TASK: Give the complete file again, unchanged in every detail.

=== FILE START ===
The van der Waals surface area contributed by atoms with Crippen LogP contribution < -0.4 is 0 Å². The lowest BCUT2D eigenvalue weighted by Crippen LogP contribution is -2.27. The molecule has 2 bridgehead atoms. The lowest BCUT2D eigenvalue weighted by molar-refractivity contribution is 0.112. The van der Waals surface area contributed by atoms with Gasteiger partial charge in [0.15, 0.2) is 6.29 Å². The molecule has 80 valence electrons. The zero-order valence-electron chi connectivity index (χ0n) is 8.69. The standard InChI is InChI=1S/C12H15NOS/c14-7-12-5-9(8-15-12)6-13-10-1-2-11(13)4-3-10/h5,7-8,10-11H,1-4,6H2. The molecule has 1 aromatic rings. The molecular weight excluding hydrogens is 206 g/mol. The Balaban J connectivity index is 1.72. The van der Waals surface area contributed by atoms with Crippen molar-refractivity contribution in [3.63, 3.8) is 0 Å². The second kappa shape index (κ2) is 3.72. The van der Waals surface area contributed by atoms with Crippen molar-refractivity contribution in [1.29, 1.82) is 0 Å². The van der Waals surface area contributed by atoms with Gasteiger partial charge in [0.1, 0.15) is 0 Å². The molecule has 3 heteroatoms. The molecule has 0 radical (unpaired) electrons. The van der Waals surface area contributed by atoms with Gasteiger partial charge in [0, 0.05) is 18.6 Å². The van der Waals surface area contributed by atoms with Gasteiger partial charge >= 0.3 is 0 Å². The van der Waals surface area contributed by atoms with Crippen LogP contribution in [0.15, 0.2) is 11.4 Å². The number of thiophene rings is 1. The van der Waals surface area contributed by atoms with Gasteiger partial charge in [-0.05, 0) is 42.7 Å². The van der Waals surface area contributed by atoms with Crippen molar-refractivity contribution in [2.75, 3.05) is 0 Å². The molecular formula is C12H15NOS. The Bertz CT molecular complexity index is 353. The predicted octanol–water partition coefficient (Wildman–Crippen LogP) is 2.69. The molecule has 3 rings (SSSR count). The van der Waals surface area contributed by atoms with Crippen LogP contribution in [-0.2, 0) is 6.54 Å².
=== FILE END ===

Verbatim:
The van der Waals surface area contributed by atoms with Crippen LogP contribution < -0.4 is 0 Å². The lowest BCUT2D eigenvalue weighted by Crippen LogP contribution is -2.27. The molecule has 2 bridgehead atoms. The lowest BCUT2D eigenvalue weighted by molar-refractivity contribution is 0.112. The van der Waals surface area contributed by atoms with Gasteiger partial charge in [0.15, 0.2) is 6.29 Å². The molecule has 80 valence electrons. The zero-order valence-electron chi connectivity index (χ0n) is 8.69. The standard InChI is InChI=1S/C12H15NOS/c14-7-12-5-9(8-15-12)6-13-10-1-2-11(13)4-3-10/h5,7-8,10-11H,1-4,6H2. The molecule has 1 aromatic rings. The molecular weight excluding hydrogens is 206 g/mol. The Balaban J connectivity index is 1.72. The van der Waals surface area contributed by atoms with Crippen molar-refractivity contribution in [3.63, 3.8) is 0 Å². The second kappa shape index (κ2) is 3.72. The van der Waals surface area contributed by atoms with Crippen molar-refractivity contribution in [1.29, 1.82) is 0 Å². The van der Waals surface area contributed by atoms with Gasteiger partial charge in [0.1, 0.15) is 0 Å². The molecule has 3 heteroatoms. The molecule has 0 radical (unpaired) electrons. The van der Waals surface area contributed by atoms with Gasteiger partial charge in [0, 0.05) is 18.6 Å². The van der Waals surface area contributed by atoms with Gasteiger partial charge >= 0.3 is 0 Å². The van der Waals surface area contributed by atoms with Crippen LogP contribution in [0.15, 0.2) is 11.4 Å². The number of thiophene rings is 1. The van der Waals surface area contributed by atoms with Gasteiger partial charge in [-0.05, 0) is 42.7 Å². The van der Waals surface area contributed by atoms with Crippen molar-refractivity contribution in [2.75, 3.05) is 0 Å². The molecular formula is C12H15NOS. The Bertz CT molecular complexity index is 353. The predicted octanol–water partition coefficient (Wildman–Crippen LogP) is 2.69. The molecule has 3 rings (SSSR count). The van der Waals surface area contributed by atoms with Crippen LogP contribution in [-0.2, 0) is 6.54 Å².